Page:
December 06, 2007

Con artist

I think all my regular readers know I'm a fan of cultural appropriation in general -- mash-ups, sampling, satires, pastiches, that sort of thing -- but this really does seem like intellectual property theft to me. If there's some recontextualization involved in the artwork, I don't see it. "I, as an artist, viewed this advertisement and decided it had artistic merit, so I photographed it" does not seem like sufficient reason to claim ownership of an image. If he thought the image deserved to be in a museum, then he should have sent the advertisement to a curator. I guarantee you that if you do the equivalent thing with a piece of music -- record it off the radio, then offer it as a download on your blog, claiming that by recording it you have made it your own -- the record company, if they find out, will be cease-and-desisting you so fast your head will spin.

Posted by Francis at 05:48 PM

I think Prince's work makes-- or rather made-- an interesting point about the nature of photography and art. Having made his point, he should then have moved on. The fact that he's still at it, and that people are paying thousands of dollars for "his" work, just underscores the utter asininity of the modern art world.

I'm curious whether anyone has done the obvious and put on an exhibition of photographs of Prince's photographs of other people's photographs. That I'd like to see.

Posted by: Rubrick at December 6, 2007 06:32 PM

Aw, come on - everyone knows that Prince hasn't called himself The Artist for years now.


Posted by: RichM at December 6, 2007 07:13 PM

“I never associated advertisements with having an author.”
What. WHAAAAAT???? This just makes me livid. Do ads grow on trees? How can people possibly think this is fair? Also how on earth does it count as fair use?

Posted by: Emily at December 7, 2007 03:51 AM

That quote from Mr. Prince is appalling-- and makes me feel like there's no contradiction in a fan of other appropriative art finding him distasteful. I'm not sure exactly why, though; maybe it's just "If he's a pigfucker, anybody can reasonably assert that his art is not good!"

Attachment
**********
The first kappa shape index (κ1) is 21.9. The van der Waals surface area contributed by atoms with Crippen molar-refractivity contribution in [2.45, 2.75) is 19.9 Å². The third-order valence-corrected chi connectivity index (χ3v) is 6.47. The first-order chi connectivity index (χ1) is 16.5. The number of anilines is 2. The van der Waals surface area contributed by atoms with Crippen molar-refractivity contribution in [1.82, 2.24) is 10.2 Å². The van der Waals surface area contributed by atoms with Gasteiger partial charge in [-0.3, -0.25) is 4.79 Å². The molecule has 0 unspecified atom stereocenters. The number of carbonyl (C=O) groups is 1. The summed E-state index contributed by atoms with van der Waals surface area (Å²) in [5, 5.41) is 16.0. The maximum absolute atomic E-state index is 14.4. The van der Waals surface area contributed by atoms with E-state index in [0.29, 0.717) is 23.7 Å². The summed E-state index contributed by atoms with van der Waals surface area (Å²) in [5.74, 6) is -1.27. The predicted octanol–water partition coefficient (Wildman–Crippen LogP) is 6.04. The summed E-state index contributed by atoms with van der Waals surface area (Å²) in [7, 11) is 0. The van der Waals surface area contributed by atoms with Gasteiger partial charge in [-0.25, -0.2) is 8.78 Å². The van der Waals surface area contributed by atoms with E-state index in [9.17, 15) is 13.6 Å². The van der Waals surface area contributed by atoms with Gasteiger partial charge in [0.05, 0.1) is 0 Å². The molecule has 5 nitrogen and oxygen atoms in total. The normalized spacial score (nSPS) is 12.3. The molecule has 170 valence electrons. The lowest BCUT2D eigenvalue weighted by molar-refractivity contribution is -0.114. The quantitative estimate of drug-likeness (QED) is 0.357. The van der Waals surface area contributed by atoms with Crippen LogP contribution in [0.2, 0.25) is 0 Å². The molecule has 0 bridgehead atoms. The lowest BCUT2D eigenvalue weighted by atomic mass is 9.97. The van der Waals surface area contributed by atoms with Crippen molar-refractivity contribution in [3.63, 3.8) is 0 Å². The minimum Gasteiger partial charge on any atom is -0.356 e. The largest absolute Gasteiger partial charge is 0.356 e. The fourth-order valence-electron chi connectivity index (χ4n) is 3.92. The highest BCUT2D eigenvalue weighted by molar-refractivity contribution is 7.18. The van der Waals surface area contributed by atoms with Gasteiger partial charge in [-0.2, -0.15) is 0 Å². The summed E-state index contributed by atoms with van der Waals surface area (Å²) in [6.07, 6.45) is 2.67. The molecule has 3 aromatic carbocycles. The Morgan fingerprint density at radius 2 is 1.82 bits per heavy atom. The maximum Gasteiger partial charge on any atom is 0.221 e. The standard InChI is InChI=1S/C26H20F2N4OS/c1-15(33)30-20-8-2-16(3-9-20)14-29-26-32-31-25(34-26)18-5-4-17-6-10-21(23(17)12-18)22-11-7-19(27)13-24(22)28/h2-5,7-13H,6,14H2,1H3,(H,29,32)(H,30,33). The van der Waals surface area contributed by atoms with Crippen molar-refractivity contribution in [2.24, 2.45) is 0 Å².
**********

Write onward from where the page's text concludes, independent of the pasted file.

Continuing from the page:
Posted by: Aaron at December 7, 2007 11:07 AM

“I never associated advertisements with having an author.”


Posted by: kostia at December 7, 2007 05:08 PM

I think I can see what he's trying to get at by saying, “I never associated advertisements with having an author.” I think it's his way of commenting on the absurdity and soul-stealing nature of corporate copyright. He seems to be trying to reclaim creative art on a personal level from the faceless corporations that actually own the rights to the work, regardless of who participated in its making.

If this is indeed what's he's aiming for, however, he fails miserably by ignoring the talents that went into making it in the first place.

Posted by: znufrii at December 7, 2007 08:06 PM

I can't wait to put out an italicized version of Snakes on a Sudoku. Or maybe even underlined!

Posted by: Tisiwoota at December 8, 2007 05:37 PM

I agree, the recontextualization is not significant enough here to constitute an original piece of art. Or if it is, I don't see it. I'm actually surprised that Prince got away with fair use here - the standard is usually higher. I'm curious to see what would happen if Krantz decided to sue. The article said that Prince has paid one out-of-court settlement already.

Re Rubrick's exhibit: I would also be interested to see an exhibit of the source documents that Prince photographed. Does anyone know if these are included in the Guggenheim exhibit?

Posted by: Deborah at December 9, 2007 07:58 PM